Irregular Periods

Symptoms of Hot Flashes

  • Intense feelings of heat in the face
  • Irregular and rapid heartbeat
  • Reddness and flushing in the face
  • Regular sleep distrubances
  • Perspiration
  • Cool chills
  • Being hot and sweaty from the knees up, yet having cold feet
Irregular periods are typically one of the first signs that a woman is approaching menopause. Irregular menstrual bleeding is a sign that there is a problem with your hormonal signal. In order to have a period, your body produces hormones, such as estrogen and progesterone. During menopause, shifts in hormonal balance alter the menstrual patterns that you once experienced and can cause a myriad of different symptoms, including irregular periods. Often benign, irregular periods can be easily treated.

What is an Irregular Period?

For many women, it is difficult to define what a normal period is. Every menstrual cycle is entirely different, depending on one’s body and hormones. A menstrual cycle with an interval of 24 to 31 days is considered normal, with the duration of bleeding lasting for five days. There are many women who only get their periods one to four times a year, while others have heavy flows for months at a time. A great way to determine the regularity of your menstrual cycle is to keep a chart and count the number of days between each period. If the period occurs within the same number of days between each cycle, than your periods are normal.

Irregular periods affect about 30% of women in their reproductive years. Defined as any type of bleeding that is abnormal compared to one’s typical menstrual cycle, irregular periods are characterized by unusual cycle lengths. Marked by changes in a woman’s typical menstrual cycle that persists for several months, women who experience irregular periods encounter frequent spotting, mid-cycle bleeding, heavy bleeding or absence of period.

Types of Irregular Periods That Affect the Frequency of Menstruation

  • Polymenorrhea – An abnormally frequent recurrence of the menstrual cycle, typically with intervals of 21 days or less
  • Oligomenorrhea – Extremely short or infrequent menstrual periods. The frequency exceeds 35 days in between menstruation and less than three days during it.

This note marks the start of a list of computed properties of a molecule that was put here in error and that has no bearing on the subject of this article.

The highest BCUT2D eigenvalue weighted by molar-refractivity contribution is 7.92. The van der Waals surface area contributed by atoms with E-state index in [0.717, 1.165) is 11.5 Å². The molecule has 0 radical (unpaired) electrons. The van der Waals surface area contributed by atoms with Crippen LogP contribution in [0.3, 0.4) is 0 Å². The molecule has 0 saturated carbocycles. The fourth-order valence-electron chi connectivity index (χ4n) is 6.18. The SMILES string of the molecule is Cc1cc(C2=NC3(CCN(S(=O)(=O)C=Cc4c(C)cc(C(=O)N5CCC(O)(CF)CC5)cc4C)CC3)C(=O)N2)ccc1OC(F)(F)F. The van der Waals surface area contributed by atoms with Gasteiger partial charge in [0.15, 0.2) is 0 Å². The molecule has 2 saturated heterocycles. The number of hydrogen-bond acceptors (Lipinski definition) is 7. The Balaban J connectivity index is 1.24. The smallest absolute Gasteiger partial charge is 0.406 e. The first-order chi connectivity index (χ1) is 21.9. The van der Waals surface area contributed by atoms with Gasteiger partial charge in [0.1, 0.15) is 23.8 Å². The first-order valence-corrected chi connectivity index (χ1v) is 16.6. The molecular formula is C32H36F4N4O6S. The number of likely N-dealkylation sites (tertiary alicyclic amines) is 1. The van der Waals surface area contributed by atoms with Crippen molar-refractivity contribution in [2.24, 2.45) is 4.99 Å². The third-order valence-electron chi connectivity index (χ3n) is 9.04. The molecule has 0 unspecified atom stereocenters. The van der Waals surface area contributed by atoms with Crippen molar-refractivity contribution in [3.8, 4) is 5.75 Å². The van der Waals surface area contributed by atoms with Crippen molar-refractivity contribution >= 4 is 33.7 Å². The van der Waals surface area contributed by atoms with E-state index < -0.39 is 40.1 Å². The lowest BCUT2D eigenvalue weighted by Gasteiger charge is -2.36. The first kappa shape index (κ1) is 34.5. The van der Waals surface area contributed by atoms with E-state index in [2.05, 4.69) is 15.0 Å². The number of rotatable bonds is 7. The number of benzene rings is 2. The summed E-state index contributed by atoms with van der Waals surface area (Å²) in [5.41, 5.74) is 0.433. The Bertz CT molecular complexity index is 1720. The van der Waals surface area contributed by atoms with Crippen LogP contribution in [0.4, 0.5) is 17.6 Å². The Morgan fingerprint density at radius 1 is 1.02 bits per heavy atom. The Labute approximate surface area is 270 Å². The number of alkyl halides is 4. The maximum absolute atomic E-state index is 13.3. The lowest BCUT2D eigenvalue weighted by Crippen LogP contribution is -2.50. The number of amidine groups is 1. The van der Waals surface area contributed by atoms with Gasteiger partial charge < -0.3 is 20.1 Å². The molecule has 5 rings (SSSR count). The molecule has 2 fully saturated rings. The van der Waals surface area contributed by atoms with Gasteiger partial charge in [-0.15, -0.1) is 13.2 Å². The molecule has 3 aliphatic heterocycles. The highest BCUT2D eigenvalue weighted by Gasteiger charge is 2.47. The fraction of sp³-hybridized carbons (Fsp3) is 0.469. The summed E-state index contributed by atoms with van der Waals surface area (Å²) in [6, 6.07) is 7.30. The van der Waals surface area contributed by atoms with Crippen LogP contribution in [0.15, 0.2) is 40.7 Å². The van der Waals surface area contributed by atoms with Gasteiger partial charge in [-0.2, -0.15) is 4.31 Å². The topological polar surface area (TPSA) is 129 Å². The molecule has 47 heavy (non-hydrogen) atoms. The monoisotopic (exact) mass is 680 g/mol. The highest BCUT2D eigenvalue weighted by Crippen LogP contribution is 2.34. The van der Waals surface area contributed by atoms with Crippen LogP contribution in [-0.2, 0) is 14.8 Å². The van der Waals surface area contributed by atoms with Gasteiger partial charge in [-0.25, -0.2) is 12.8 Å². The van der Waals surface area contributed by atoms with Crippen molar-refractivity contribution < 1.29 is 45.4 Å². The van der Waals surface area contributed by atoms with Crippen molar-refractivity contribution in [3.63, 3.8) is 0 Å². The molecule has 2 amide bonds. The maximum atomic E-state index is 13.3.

• Amenorrhea – The absence of periods for more than three consecutive periods in women of reproductive age whom are not pregnant.

Types of Irregular Periods that Produce Pain During Menstruation:

  • Dysmenorrhea – A medical condition characterized by cramps and severe uterine pain during menstruation. Involves menstrual periods that are so severe that it limits interferes with ones daily activities. The pain is generally in the pelvis or lower abdomen.

Types of Irregular Periods That Affect the Quantity of Menstruation:

  • Hypomenorrhea – A condition characterized by scanty periods and a diminution of the menstrual flow; spotting at periods.
  • Menorrhagia – an abnormally heavy and prolonged duration of bleeding. It is diagnosed when a woman’s period lasts longer than a week and is often associated with dysmenorrhoea..

Irregular Periods and Fertility

Even with irregular menstrual cycles, pregnancy can occur anytime for women who haven’t experienced menopause yet. Many women who are experiencing the beginning stages of perimenopause jump to the conclusion that they have lost their periods and are unfertile, but to their surprise, they have their periods return after a few months.

Anovulation is a condition where the ovaries fail to release an oocyte, (an egg) during a menstrual cycle, thus ovulation does not take place. Although you are bleeding during the cycle, you do not release an egg or ovulate. It is important to note that a woman who fails to ovulate at each menstrual cycle is not undergoing menopause. Women who experience anovulatory cycles before menopause can lead to difficulties in conception and/or infertility.

Although there are many natural approaches to treating this, many women who are dealing with anovulation are prescribed fertility drugs, such as Clomid, to increase the number of ovulation periods. Before one begins treatment for anovulation, it is crucial to rule out other conditions that could interfere with ovulation, such as diabetes, ovarian issues, abnormalities of the pituitary, adrenal and thyroid glands and liver disease.

Causes of Irregular Periods

menopause-symptoms-irregular-periods
Hormonal In order to have a menstrual cycle, your body must produce hormones, known as estrogen and progesterone. These hormones are found in the hypothalamus, pituitary gland and ovaries. In order to trigger ovulation and menstruation, these parts of the body need to send signals to one another. This process is closely controlled by the hypothalamus. As you age, the hypothalamus function declines and these signals are thrown out of order, causing irregular periods.